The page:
“I hate myself more than I hate mirrors.
This morning, I accidentally looked into one. Three hours later, I was writhing on the school ground. Tears in my eyes (as predicted), because of a kick below the belt.
Every attempt to avoid it fails. Once I’ve seen the numbers, I can do nothing but sit and wait for it. The only upside is that I saw Mack’s eyes before he kicked me. So I know he’s got it coming too courtesy his drunk father. Or maybe someone else. Who cares. He’ll cry tonight. The next time, I’ll tell him though he’ll probably hit me again when he finds out I was right.
Can’t avoid shiny things forever anyway.”
His hands quivered as he shut the tattered journal and looked out of the window. He knew he’d best skip the next entry. Seven decades later he hurt just as much, though he could tolerate a lot more. Even appreciate some of it. His bladder urged him towards the bathroom but he wanted to avoid the mirror there. Thus he stayed in bed caressing the cover of his teenage journal, amazed that he still had it. It had been in a box of belongings dropped off at the nursing home by his college-bound grandson yesterday. There was enough space at home, but he thought it best not to dwell on that.
Someone began to play the piano downstairs, and he wandered back into pleasant memories stirred up by the journal. Two pages back there was an older entry, above which was pinned a Polaroid photograph of three boys. One of them was standing awkwardly and the others were laughing hard. He smiled at it before continuing onto the not-so-pleasant words written under it.
“This has to be the gayest power possible. Useless too, and caused me a world of pain in checking if it wasn’t anything else.
There’s no way to switch off the numbers. Whenever I look anyone in the eye they appear next to the head. Ticking away the seconds till that person cries next. If I try to warn anyone they think I’m a weirdo, and even more so when they realize I was right.
This photo shows my attempt at explaining this nonsense to the fellas, and their reaction on hearing that both of them were about to cry. They did cry of course, but the tears came from laughing their asses off.
I have the best friends.”
He loved photographs, especially of those he cared about. He could look at them for as long as he wanted to, and the static eyes wouldn’t yell back the moments he had left till his friends would be down on the ground laughing at his stupid “power”, till his mother would cry silently every year on his father’s death anniversary, till he could not hold himself back. Till forever, because the numbers stopped ticking when his wife bid him a rushed goodbye for the last time.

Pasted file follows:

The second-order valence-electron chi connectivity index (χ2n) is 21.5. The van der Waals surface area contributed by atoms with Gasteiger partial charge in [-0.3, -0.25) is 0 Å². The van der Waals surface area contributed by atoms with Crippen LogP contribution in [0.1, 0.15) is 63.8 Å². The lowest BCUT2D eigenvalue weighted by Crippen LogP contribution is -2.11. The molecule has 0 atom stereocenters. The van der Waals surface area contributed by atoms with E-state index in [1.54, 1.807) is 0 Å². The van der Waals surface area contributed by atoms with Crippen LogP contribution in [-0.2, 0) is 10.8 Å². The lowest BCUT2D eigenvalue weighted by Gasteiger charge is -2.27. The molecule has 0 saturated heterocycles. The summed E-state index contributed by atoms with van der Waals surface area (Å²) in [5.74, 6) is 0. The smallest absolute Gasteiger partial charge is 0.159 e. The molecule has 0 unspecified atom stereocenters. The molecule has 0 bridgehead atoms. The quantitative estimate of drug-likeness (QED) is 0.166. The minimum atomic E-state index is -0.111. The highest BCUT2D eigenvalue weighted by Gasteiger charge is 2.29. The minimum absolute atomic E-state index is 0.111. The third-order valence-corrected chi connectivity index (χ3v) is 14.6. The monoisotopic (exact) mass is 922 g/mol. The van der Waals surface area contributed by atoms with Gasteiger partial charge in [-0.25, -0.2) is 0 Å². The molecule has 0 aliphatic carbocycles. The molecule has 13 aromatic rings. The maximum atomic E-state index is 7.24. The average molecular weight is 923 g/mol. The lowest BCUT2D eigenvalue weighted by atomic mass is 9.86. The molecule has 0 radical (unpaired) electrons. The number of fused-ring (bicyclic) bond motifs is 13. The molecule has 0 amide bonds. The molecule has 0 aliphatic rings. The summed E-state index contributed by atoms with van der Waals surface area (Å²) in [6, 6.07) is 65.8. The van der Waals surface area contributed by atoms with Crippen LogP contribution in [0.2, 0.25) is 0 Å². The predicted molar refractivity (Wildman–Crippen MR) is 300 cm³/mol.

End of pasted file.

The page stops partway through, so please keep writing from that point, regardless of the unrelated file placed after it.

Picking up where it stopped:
The realization came too late though, and he had lived long enough to know nobody would believe him.
And so he loved photographs and covered the walls with them wherever he lived. He looked around now, heaving a well-rehearsed sigh of resigned regret. The frames showed a life lived on tip-toes that still tried to dance in its better moments, and was crushed by its own weight in the others. It had settled for the faces that acquiesced to smiling so that a lonely man could glare at them at length.
The entries got more sporadic as he continued flipping through. More carefully, since he had a lump in his throat after the previous entry. He had shed a tear yesterday when he saw his grandson for probably the last time, as the mirror had predicted. But he didn’t want a repeat without knowing when, first. This vicious cycle was a part of him, as much as the by-lanes of memory he would travel down to avoid looking into eyes, mirrors and himself.
Each bitter reverie they caused was an old traitorous friend’s greeting. The last entry was just a single line which read,
“I try not to look in a mirror, but how do I stop?”
After writing which of course, he had tried to jump off a roof. His grandfather saved him. The old man talked a lot of philosophy mixed with movie references, stayed by his side for three days, and dragged him out to the light. That had been a long time ago though, and the negatives left a stronger imprint on his mind than the hurried words of an old man desperately trying to hold on to his grandson.
And so, he kept sneaking glances in mirrors. The questions in them swirled around, some settling down, others floating to the forefront of his mind. They needled him and he tried to answer even if it always ended in tears. The place for someone like him in the world wasn’t a comfortable one. Life continued to race him by— he tried to hang on but inexorably slipped into the ocean of another pair of eyes threatening to overflow.
A chill wind blew in, turning his attention to a dog-eared page near the end. That’s odd, he thought as he turned over to it to find something written in a scribble recognizably different from his —
“Grandpa, I have it too. Don’t worry.”
He flicked the journal aside and stood up. An urgent phone call was needed to be made. After relieving himself, of course. He was an old man after all.
For the first time in a long time he did not glance at the dirty mirror on his way out of the washroom. He never could make the call though, and if he had looked at the mirror he would have seen that the numbers had stopped ticking.
*(2nd possible ending lines — For the first time in a long time, he did not glance at the dirty mirror on the way out of the washroom. Had he done so, he would have seen that the numbers had stopped ticking.
No calls were made that day from his room in the nursing home.)
Prompt — An octagenarian man on his deathbed, is given a diary he maintained through his adolescence. Describe the emotions that surge up in his mind.
IF you're writing a review or even just commenting, I'd really appreciate it if you could also add how relevant you thought the story was to the prompt. ( It did reach the 1 k word limit)
This is the second draft, initially the story was named "The Absurdity of hope". Do comment on the title too, if possible.